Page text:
Rumors have been circulating in recent months that the IRS would issue 72(t) guidance providing taxpayers with a little more flexibility for payout modifications.
In guidance issued Oct. 3, the Treasury Department tossed a bone to taxpayers whose battered IRA holdings are threatened by 72(t) payouts at levels that are no longer realistic in todays markets. It was little consolation; the new rules allow account holders to make a one-time election to change the calculation method to the “required minimum distribution (RMD) method,” which will dramatically decrease payouts.
The basic principle of Section 72(t) is that payouts from an IRA or qualified plan before age 591/2 are subject to a 10% penalty, unless they are subject to one of numerous exceptions set forth in the Code. One of the best known exceptions is for a series of substantially equal periodic payments, commonly known as 72(t) payouts.
Since 1989, there have been three IRS-sanctioned safe harbor methods for calculating these payments. The new guidance retains the methods, but makes some modifications to them.
The biggest disadvantage of starting a 72(t) payout is that the Internal Revenue Code requires the payments to continue for the longer of five years, or until age 591/2. If the payment series is modified before the duration of this period (other than as a result of the owners death or disability), the individual will be subject to the 10% penalty on all amounts received, even in earlier years. Consequently, the question of what constitutes a “modification” becomes crucial when life intervenes with unexpected circumstances.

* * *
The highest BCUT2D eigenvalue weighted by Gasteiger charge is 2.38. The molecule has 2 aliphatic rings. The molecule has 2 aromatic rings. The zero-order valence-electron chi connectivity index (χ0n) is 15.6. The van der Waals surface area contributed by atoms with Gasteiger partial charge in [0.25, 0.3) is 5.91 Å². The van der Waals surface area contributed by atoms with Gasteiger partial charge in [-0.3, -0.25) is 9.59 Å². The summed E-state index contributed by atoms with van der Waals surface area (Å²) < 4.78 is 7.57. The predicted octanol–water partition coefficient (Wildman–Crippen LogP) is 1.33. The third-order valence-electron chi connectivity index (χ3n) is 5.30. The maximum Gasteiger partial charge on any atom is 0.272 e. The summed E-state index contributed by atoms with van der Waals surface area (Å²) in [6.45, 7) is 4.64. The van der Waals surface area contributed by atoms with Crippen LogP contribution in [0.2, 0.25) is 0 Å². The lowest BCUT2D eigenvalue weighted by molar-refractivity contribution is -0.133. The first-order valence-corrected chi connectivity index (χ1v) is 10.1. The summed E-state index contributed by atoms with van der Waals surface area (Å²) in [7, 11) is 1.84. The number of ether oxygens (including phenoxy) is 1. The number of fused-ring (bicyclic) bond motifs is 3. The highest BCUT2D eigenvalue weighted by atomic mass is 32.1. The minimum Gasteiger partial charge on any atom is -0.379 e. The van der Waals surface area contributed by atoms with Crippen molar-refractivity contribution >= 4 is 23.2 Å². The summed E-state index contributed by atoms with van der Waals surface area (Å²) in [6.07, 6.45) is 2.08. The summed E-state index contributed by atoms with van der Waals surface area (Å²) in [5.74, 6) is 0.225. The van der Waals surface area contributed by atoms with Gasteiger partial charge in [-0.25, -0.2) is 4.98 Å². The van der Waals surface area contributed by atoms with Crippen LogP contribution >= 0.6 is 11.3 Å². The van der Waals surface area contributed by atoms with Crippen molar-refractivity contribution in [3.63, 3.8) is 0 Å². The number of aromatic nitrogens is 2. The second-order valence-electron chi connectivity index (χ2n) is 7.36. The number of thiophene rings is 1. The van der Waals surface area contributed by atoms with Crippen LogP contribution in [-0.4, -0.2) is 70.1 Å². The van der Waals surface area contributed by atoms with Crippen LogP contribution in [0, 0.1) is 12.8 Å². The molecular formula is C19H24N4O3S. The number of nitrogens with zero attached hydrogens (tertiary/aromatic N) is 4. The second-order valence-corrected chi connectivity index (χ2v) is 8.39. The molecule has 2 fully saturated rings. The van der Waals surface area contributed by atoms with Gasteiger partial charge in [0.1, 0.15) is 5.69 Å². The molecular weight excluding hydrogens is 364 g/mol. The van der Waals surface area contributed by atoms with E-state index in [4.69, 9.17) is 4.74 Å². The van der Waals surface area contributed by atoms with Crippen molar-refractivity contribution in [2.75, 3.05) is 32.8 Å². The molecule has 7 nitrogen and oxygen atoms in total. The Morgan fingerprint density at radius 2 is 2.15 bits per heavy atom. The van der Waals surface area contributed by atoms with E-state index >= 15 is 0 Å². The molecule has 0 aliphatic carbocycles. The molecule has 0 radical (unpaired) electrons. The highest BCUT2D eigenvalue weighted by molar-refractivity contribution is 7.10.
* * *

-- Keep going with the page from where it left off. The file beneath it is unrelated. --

Under the first method (the RMD method), payouts are calculated in the same manner as would be required if the taxpayer were receiving minimum distributions under IRC Section 401(a)(9).
Changes to the RMD regulations in 2001 and 2002 have reduced the distribution amounts that result from this method, and even before those changes, the RMD method produced by far the lowest distribution levels of the three methods.
For this reason, this method has not been popular. But one of the most important advantages of this method is that the payout amount is redetermined each year, based on the account balance. This means that if the accounts value drops, the payout drops too.
The second method, known as the amortization method, takes interest rates and life expectancies into account to calculate a yearly distribution that amortizes the funds over the life of the owner. The 1989 guidance required only that a “reasonable” interest rate be used, but the new guidelines specify a benchmark based on the AFR (applicable federal rate). This reduces the ability of advisors to be creative with interest rate assumptions in tailoring the payouts to desired levels.